Dysplasia of CSP and anterior corpus callosum

Case contributed by Alexandra Stanislavsky
Diagnosis probable


Tertiary obstetric referral after increased NT at 12 weeks (5.3mm). Low risk NIPT. CVS showed normal molecular karyotype. US 15 and 20 week US showed prominent renal pelvices, normal growth.

Patient Data

Age: Maternal age 30 years
Gender: Female

24 weeks GA


Selected ultrasound images are shown. There was normal fetal biometry.

The corpus callosum was identified. The CSP however could not be clearly seen.

There was bilateral renal pyelectasis (not shown), but otherwise normal anatomy.

Fetal MRI at 26 weeks.


The cavum septum pellucidum is absent and there is an abnormal bridge of tissue across the midline at the level of the CSP. 

Fetal MRI at 28 weeks.


Intermediate to high T2 signal structure centered within the CSP, measuring 4 x 6 x 7mm. 

Postnatal ultrasound


Ultrasound Day 3

Aged 2 mth (born term)


Fetal MRI shows hypogenesis of the rostrum, which was difficult to appreciate on fetal imaging.

Annotated image

The MAC line is a reference line, drawn on a sagittal midline image through mammillary body and anterior commisure, intersecting the corpus callosum. It indicates the anatomic transition from genu to body of corpus callosum, and helps to distinguish the normal from the abnormal genu.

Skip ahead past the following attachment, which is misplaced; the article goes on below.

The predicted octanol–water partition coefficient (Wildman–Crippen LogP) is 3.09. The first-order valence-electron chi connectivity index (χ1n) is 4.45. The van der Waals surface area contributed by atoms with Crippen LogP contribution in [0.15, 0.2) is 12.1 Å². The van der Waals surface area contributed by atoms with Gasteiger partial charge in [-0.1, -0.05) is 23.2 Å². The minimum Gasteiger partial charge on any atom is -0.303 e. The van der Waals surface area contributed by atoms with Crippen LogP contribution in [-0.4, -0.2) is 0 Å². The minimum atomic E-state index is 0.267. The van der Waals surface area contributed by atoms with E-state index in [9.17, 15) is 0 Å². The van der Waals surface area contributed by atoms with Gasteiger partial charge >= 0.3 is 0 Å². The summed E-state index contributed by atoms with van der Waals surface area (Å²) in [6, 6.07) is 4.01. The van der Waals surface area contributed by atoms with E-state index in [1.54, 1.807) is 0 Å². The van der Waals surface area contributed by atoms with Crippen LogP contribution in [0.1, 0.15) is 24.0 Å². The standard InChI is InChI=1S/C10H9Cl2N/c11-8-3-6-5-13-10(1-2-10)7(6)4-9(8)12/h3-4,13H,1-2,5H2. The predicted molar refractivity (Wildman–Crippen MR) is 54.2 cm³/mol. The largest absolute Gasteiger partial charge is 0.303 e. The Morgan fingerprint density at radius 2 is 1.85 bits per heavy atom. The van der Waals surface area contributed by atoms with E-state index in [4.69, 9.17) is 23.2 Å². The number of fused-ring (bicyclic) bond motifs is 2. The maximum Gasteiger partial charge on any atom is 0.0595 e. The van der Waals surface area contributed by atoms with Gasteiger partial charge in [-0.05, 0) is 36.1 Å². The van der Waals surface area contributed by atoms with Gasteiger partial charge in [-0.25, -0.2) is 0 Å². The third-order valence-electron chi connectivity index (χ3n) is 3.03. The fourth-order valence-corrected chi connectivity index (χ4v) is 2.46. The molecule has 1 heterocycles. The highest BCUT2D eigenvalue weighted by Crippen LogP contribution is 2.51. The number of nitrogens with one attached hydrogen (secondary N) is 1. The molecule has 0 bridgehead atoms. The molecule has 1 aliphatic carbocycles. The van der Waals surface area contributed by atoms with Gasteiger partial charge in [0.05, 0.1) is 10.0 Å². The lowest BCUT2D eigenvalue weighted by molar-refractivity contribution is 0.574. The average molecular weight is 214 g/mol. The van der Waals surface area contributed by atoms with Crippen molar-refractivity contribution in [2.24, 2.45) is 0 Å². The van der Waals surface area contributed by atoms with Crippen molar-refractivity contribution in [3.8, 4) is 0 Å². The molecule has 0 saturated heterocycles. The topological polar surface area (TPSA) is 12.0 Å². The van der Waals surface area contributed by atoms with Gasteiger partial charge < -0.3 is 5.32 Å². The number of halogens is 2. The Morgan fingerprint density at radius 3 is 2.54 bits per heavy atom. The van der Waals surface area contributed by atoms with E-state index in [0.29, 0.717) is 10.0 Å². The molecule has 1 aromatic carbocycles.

In this case, note the foreshortened genu (cf an aged matched normal) and absent rostrum, indicating a subtle callosal dysgenesis that was not easily appreciated on prenatal imaging. Also note the abnormally close positioning of the fornix to corpus callosum, indicating that the CSP between them was also abnormally formed.

Case Discussion

This is an unusual abnormality of the CSP, associated with a subtle callosal dysgenesis.

In general, possible reasons non visualization of a normal CSP antenatally include:

1. Septal leaflets not formed (most common scenario, but clearly not the case in this patient)

2. Leaflets formed, but cavity subsequently filled in, eg by cyst, neoplasm, hematoma, hamartoma. 

3. Failure of formation of the cavity.  

The latter option is thought to be the cause for the appearance in this case. The normal CSP is formed from the 8th week of embryonal development from a structure called the median sulcus (sulcus medianus telencephali medii), in a process that aids normal cerebral commisurization.

Developmental etiology is supported by the finding of subtle callosal dysgenesis, which was best depicted on the postnatal MRI (as demonstrated on the annotated image).

Ongoing monitoring of endocrine function and growth will be required, as these abnormalities may manifest later in life.

Acknowledgement: Prof Stacy Goergen.

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